“Bike Path in Time”
Joseph G. Brin © 2012
Pier 53 on the Delaware River, in Philadelphia, was the point of entry for immigrants, primarily from Eastern and Southern Europe, from the 1870’s through the early 1900’s. Demolished in 1915, it took nearly 100 years before some smart people discovered that the remaining pile of rocks, trash and rotting lumber held promise as a foothold for the city’s return to ecological health and a reborn, sustainable waterfront.
Bicycle paths on this new Delaware River Trail waterfront park travel back and forth in time. Screen out the whining pitch from the interstate highway. Ignore the stop and go noise of closer, local traffic. Then you can “see” and “hear” awestruck, boisterous, frightened and excited foreigners step down the swinging gangplank to a new world and new life. Those brave souls just survived a vast cultural and linguistic ocean crossing most of us will never, even remotely, experience.
It won’t be easy for you to find the small sign declaring the location of this new waterfront park as you approach from a traffic-clogged Christopher Columbus Boulevard. You might pass it a dozen times and miss it. I did. It’s somewhat treacherous crossing Columbus but still easier to find the park arriving on foot. There’s a typical, blue and yellow Pennsylvania State history plaque at the entry with an additional small sign declaring “Dawn to Dusk” visiting hours. This is just part of a six mile multi-use recreational trail – portions of which will eventually be a part of the East Coast Greenway – a 3,000 mile trail run from Maine to Florida.
Architects often talk about a building’s “footprint.” But you can’t physically see it until the building is torn down so we don’t usually think of design as something imprinted within inches of the ground. Yet what I discovered here is exactly that. A sort of ground plane nature lab of stormwater management experiments, a rain garden, clever uses of broken concrete slabs, recycled (no doubt) glass – a curved highway embankment for skate boarders added for good measure. A dendritic (branching) decay garden, carved in concrete and asphalt, mimics the natural patterns of rivers and streams. Native plants will grow, create new patterns, breaking and slowly transforming hard surface materials.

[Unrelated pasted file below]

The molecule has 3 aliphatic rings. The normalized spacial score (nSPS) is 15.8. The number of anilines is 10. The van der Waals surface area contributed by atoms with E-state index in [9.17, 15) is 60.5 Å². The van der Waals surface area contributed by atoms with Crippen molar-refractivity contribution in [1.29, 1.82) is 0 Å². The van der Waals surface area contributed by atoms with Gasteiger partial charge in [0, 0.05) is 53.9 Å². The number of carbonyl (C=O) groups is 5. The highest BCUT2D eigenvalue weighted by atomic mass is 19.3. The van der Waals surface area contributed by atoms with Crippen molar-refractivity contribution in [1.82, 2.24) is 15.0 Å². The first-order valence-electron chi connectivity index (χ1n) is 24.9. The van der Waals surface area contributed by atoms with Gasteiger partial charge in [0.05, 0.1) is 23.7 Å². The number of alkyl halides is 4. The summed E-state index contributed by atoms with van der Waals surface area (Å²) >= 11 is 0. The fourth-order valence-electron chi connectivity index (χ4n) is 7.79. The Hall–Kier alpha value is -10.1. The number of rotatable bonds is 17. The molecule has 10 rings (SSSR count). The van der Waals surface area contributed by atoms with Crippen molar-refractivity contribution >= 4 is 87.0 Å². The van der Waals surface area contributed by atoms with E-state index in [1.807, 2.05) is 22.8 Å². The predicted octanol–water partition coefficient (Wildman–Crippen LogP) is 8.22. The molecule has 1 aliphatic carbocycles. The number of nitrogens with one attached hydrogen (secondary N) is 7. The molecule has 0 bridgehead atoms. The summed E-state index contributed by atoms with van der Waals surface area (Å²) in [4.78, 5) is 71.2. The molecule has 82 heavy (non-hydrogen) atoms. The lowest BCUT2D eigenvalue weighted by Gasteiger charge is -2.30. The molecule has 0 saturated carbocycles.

Pier 53 is envisioned as a new urban ecological habitat, home to numerous species of birds and fish.
Joseph G. Brin is an architect, fine artist and teacher based in Philadelphia, PA. He is writing a graphic novel on Al Capone to be published on Kindle.
“New Life” Habitat photo montage: Joseph G. Brin © 2012
Metropolis: “Designing Water”
(Stormwater management/municipal water quality)
Contributors to the waterfront park development effort:
Delaware River Waterfront Corporation (DRWC):
Pennsylvania Coastal Zone Management Program
National Oceanic & Atmospheric Adminstration (NOAA)
Pennsylvania Environmental Protection
Pennsylvania Horticultural Society